Managing the incorporation of consumer food waste into the packaging development process:
: a cross case analysis of the UK packaged food sector

  • Lilly Da Gama

    Student thesis: Doctoral Thesis


    There is a growing body of research which acknowledges the environmental impact of food waste and its relevance in the determination of sustainable packaging development. In particular, food waste stemming from consumer homes contributes substantially to the waste stream and Greenhouse Gas emissions in the UK. Despite this, both in practice and literature, sustainable packaging development remains focused on the minimisation of packaging waste levels. Yet, little attention has paid to the development of packaging functions which perform in the reduction of post purchase food waste. Furthermore, whilst the environmental impact of the package is a consideration in much of packaging development literature, both the packaging and food product development literature fail to consider the environmental impact of the product. Recent research highlights the necessity of assessing the environmental impact of the Product Packaging System, as opposed to the product or packaging in isolation. Based on these limitations this research had two objectives: (i) to explore how the environmental balance between food and packaging waste is managed; and (ii) to examine the processes undertaken when incorporating consumer food waste in to the packaging development process.

    External stakeholders in the packaged food sector such as consumers, retailers and NGOs are found to impede food waste reduction efforts as a result of demanding packaging waste reduction. Within organisations this drove a packaging waste centric environmental strategy which over time created path dependency within the firms, limiting their ability to engage with food waste reduction. The prioritisation of packaging waste reduction resulted in firms acting counterintuitively and resisting increases to packaging levels, even in cases when it where it may be environmentally justified by food waste reductions. These factors limited the volume of food waste reduction opportunities NPD teams explored and inhibited innovation within projects.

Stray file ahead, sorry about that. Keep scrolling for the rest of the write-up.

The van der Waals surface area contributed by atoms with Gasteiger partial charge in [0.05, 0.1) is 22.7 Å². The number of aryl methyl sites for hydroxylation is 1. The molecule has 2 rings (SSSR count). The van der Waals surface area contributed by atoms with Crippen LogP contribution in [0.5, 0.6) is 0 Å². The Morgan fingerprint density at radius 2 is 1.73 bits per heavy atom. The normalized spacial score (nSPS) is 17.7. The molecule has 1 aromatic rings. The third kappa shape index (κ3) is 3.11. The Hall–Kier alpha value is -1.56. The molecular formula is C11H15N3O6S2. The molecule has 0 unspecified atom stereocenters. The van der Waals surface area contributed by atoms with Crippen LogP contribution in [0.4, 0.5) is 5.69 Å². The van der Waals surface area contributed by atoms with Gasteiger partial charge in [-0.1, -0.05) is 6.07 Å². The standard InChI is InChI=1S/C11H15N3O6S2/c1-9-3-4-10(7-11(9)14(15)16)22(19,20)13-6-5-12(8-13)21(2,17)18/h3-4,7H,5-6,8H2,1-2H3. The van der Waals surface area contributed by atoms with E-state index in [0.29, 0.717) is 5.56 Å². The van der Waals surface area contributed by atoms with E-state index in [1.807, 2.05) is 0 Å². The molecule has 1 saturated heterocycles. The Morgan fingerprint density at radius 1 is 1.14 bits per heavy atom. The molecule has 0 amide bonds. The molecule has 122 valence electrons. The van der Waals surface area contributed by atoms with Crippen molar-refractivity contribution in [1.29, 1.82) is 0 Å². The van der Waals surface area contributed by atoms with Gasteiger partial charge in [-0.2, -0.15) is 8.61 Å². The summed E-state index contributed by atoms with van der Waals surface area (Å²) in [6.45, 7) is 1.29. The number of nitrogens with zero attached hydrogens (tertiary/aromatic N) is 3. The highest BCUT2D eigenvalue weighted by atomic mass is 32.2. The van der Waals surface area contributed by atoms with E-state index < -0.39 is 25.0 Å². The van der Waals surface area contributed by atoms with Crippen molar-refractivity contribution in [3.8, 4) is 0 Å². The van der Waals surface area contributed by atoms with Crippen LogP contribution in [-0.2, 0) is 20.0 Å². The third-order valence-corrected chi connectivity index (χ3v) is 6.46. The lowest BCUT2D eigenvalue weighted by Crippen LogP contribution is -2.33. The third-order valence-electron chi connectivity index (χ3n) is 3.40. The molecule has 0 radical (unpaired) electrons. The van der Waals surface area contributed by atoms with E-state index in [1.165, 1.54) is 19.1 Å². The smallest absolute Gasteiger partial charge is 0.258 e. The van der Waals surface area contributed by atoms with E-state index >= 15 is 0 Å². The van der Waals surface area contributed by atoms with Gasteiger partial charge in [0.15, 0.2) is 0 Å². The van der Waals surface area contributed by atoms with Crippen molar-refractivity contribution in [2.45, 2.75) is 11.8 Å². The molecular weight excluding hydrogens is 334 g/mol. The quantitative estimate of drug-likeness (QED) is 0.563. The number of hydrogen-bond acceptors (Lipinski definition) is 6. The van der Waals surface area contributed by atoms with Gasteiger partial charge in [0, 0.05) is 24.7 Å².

This research contributes to ENPD literature by providing a new understanding of the development of packaging to reduce consumer food waste, thus exploring a unique and environmentally complex relationship. The framework developed contributes to NPD and packaging development literature by providing a new perspective through which to view food packaging development. The findings also have implications for firms, highlighting the need to assess the reactivity of their environmental strategy in order to prevent limitations on innovation and aid in the adding of value to packaging.
    Date of AwardJan 2019
    Original languageEnglish
    Awarding Institution
    • University of Portsmouth
    SupervisorNicholas Ford (Supervisor) & Chris Simms (Supervisor)

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